The RBI on December 6, 2019, has issued notification for Asset Reconstruction ...
Payment Aggregators and Payment Gateways are intermediaries which play an important role in facilitating payments in the online space.
On 17th March 2020, the Reserve Bank of India has put across before the e-commerce industry stringent guidelines for regulating payment aggregators and payment gateways vide circular RBI/DPSS/2019-20/174-DPSS.CO.PD.No.1810/02.14.008/2019-20. These guidelines are issued in continuation to the RBI’s directions for opening and operation of accounts and settlement of payments for electronic payment transactions involving intermediaries.
These guidelines aim to regulate through formal means, the entities handling funds of customers and e-commerce payments.
The main focus recommendations are given with regard to governance, capital requirements, applicability, authorisation, provisions of merchant on-boarding, settlement and escrow account management, customer grievance redressal and dispute management framework, security, fraud prevention and risk management framework, and so on.
Incorporation under the Companies Act, 2013:
The guidelines issued by RBI clearly state that a payment aggregator must be a company incorporated under the Companies Act, 2013 in India. The entities that facilitate, e-commerce sites and merchants operating over e-commerce platforms to accept various payment instruments, need to be incorporated as a company in India via corporate rules.
Bank and non-bank payment aggregators handle funds as part of their activities. Banks offer PA services as part of their normal banking relationships and do not, therefore, need a distinct authorisation from RBI. Non-bank PAs shall require authorisation from the RBI under the Payment and Settlement Systems Act, 2007 (PSSA).
It is also clarified under the said guidelines that non-bank entities offering payment aggregator services will have to apply for authorisation for the same on or before 30th June 2021. They shall be allowed to continue their activities until they receive communication from RBI concerning the status of their application.
Payment aggregators need to submit a certificate in the prescribed format from their Chartered Accountants (CA) to evidence compliance with the applicable net-worth requirement while submitting the application for authorisation.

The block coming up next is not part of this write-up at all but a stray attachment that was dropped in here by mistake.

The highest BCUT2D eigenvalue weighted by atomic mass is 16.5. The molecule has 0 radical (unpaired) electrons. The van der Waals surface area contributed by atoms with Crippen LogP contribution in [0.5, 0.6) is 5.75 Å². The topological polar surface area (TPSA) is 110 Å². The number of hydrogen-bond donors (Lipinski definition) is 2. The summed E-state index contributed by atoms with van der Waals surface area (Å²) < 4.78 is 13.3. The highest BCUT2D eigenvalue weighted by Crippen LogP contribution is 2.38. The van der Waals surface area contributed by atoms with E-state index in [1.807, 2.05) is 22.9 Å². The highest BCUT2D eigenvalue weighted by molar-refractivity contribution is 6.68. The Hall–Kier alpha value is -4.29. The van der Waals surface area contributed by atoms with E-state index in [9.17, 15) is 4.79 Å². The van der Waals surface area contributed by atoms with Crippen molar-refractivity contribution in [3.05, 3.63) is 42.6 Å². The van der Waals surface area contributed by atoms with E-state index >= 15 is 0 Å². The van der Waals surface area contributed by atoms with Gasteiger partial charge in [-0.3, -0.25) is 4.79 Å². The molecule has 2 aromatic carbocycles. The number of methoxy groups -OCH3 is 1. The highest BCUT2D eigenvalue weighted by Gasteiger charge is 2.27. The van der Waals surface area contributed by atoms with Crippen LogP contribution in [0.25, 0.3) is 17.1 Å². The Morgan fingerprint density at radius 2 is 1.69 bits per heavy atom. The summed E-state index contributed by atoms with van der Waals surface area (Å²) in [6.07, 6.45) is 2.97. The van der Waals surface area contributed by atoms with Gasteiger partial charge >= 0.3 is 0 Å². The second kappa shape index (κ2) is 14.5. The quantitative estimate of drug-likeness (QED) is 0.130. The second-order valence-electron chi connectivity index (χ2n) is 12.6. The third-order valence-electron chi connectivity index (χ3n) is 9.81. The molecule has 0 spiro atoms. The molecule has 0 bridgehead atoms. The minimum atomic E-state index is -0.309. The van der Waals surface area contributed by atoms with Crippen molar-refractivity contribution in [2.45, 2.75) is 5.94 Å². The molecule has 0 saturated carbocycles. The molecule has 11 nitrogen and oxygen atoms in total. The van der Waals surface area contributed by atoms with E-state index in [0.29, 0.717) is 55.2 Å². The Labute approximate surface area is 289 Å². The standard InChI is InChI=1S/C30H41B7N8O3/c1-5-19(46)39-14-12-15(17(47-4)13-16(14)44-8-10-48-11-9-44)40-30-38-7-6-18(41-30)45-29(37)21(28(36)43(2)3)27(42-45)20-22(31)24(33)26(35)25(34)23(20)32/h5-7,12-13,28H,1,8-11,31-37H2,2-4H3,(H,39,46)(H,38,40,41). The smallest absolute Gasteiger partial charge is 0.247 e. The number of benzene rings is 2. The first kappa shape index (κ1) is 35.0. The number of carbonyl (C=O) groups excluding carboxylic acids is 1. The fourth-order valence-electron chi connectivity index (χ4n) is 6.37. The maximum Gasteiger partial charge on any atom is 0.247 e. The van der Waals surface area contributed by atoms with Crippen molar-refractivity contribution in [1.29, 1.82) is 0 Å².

The RBI has also provided that ‘e-commerce marketplaces’ offering payment aggregator services will have to be separated from the ‘marketplace business’ and shall be required to apply for authorisation on or before 30th June 2021. A few most common examples of e-commerce marketplaces which run payment aggregator businesses in complete dissociation from entities operating under the marketplace models are PhonePe, Flipkart and Paytm.
The net worth requirements are streamlined and an adequate time of one year is provided to comply with Rs. 15 crores net worth requirement for all extant payment aggregators and payment gateways. The RBI also said that the applicants need to have Rs. 15 crores of net worth, which needs to be enhanced to Rs. 25 crores within 3 years of operations.
Specified financial requirements to be met by existing payment aggregators are as follows:
|Limit of net worth|
|To achieve a net worth of Rs. 15 crores by 31st March 2021|
|To achieve a net worth of Rs. 25 crore by 31st March 2023|
|To maintain a net worth of Rs. 25 crores at all times thereafter|
The new PAs shall have a minimum net-worth of Rs. 15 crore at the time of application for authorisation and shall attain a net-worth of Rs. 25 crores by the end of 3rd financial year of grant of authorisation.
The PAs which are not able to comply with the stipulated net-worth requirement within the prescribed time frame shall wind-up payment aggregation business.
The RBI has reduced the capital requirements for payment aggregators, from the earlier proposal of Rs. 100 crore to Rs. 15 crores, which is needed at the time of application for obtaining a license. This has come as a relief to the payments industry since many smaller payment companies could move out of this aggregation business due to their incapability to meet the Rs. 100 crore net worth requirement.
The PAs need to be managed professionally. The promoters of the entity need to satisfy the fit and proper criteria prescribed by RBI. The directors of the applicant entity need to submit a declaration in the format prescribed.
The agreements between PAs, merchants, acquiring banks, and all other stakeholders shall clearly delineate the roles and responsibilities to be performed by them in sorting/ handling complaints, addressing refund/failed transactions, return policy, customer grievance redressal, dispute resolution mechanism, reconciliation, etc.
The payment aggregators will have a Board approved policy for the disposal of complaints, dispute resolution mechanism, the time-lines for processing refunds, etc.
The RBI has also formalised that the payment aggregators will conduct background and antecedent check of their merchants, to ensure that the merchants do not have any malafide intention of duping customers, and do not sell fake/counterfeit/prohibited products, etc.
The payment aggregators have also been asked to ensure adherence to strict security guidelines, and comply with all KYC (Know Your Customer) and AML (Anti-Money Laundering) rules. The PAs shall put in place adequate information and data security infrastructure and systems for the prevention and detection of frauds.
The RBI asserts that the guidelines are significant in ensuring proper regulation of payment aggregators and payment gateways and to bring them under its direct supervision. The overall vision of less-cash society is strived to be strengthened for the transition of industry players, by virtue of these RBI guidelines.
Also, Read: Payment Gateway License in India.
For official notification, see here:NT17460E0944781414C47951B6D79AE4B211C